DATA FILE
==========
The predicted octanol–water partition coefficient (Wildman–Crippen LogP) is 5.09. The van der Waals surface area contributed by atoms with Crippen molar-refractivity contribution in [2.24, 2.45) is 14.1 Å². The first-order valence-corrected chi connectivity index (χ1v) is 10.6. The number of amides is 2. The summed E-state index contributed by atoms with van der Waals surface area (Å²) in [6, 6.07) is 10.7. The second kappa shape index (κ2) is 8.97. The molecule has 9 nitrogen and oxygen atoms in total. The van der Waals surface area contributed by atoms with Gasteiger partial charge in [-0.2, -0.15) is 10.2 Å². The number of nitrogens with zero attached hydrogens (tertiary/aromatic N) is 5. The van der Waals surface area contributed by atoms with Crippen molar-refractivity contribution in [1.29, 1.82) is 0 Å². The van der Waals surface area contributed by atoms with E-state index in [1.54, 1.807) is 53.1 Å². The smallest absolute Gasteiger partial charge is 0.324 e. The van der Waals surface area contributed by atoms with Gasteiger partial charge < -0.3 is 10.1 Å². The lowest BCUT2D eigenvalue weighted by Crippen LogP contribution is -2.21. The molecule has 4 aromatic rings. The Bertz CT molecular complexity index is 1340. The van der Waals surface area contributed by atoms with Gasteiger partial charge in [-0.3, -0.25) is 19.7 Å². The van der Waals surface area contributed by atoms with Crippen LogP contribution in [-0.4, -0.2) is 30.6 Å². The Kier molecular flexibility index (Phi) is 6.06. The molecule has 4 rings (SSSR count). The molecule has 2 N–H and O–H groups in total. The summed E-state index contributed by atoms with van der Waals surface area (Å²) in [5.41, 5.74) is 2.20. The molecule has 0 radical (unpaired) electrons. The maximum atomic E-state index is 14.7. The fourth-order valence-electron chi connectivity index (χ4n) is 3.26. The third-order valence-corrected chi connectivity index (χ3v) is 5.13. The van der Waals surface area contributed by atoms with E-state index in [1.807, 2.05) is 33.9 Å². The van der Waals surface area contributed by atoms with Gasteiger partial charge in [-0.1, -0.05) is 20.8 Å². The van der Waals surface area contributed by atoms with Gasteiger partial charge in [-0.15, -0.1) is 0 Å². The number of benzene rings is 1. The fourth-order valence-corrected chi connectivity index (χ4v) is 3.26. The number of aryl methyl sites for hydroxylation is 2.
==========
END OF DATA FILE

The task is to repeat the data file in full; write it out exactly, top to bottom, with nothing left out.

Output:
The predicted octanol–water partition coefficient (Wildman–Crippen LogP) is 5.09. The van der Waals surface area contributed by atoms with Crippen molar-refractivity contribution in [2.24, 2.45) is 14.1 Å². The first-order valence-corrected chi connectivity index (χ1v) is 10.6. The number of amides is 2. The summed E-state index contributed by atoms with van der Waals surface area (Å²) in [6, 6.07) is 10.7. The second kappa shape index (κ2) is 8.97. The molecule has 9 nitrogen and oxygen atoms in total. The van der Waals surface area contributed by atoms with Gasteiger partial charge in [-0.2, -0.15) is 10.2 Å². The number of nitrogens with zero attached hydrogens (tertiary/aromatic N) is 5. The van der Waals surface area contributed by atoms with Crippen molar-refractivity contribution in [1.29, 1.82) is 0 Å². The van der Waals surface area contributed by atoms with E-state index in [1.54, 1.807) is 53.1 Å². The smallest absolute Gasteiger partial charge is 0.324 e. The van der Waals surface area contributed by atoms with Gasteiger partial charge < -0.3 is 10.1 Å². The lowest BCUT2D eigenvalue weighted by Crippen LogP contribution is -2.21. The molecule has 4 aromatic rings. The Bertz CT molecular complexity index is 1340. The van der Waals surface area contributed by atoms with Gasteiger partial charge in [-0.3, -0.25) is 19.7 Å². The van der Waals surface area contributed by atoms with Crippen LogP contribution in [-0.4, -0.2) is 30.6 Å². The Kier molecular flexibility index (Phi) is 6.06. The molecule has 4 rings (SSSR count). The molecule has 2 N–H and O–H groups in total. The summed E-state index contributed by atoms with van der Waals surface area (Å²) in [5.41, 5.74) is 2.20. The molecule has 0 radical (unpaired) electrons. The maximum atomic E-state index is 14.7. The fourth-order valence-electron chi connectivity index (χ4n) is 3.26. The third-order valence-corrected chi connectivity index (χ3v) is 5.13. The van der Waals surface area contributed by atoms with E-state index in [1.807, 2.05) is 33.9 Å². The van der Waals surface area contributed by atoms with Gasteiger partial charge in [-0.1, -0.05) is 20.8 Å². The van der Waals surface area contributed by atoms with Gasteiger partial charge in [-0.15, -0.1) is 0 Å². The number of benzene rings is 1. The fourth-order valence-corrected chi connectivity index (χ4v) is 3.26. The number of aryl methyl sites for hydroxylation is 2.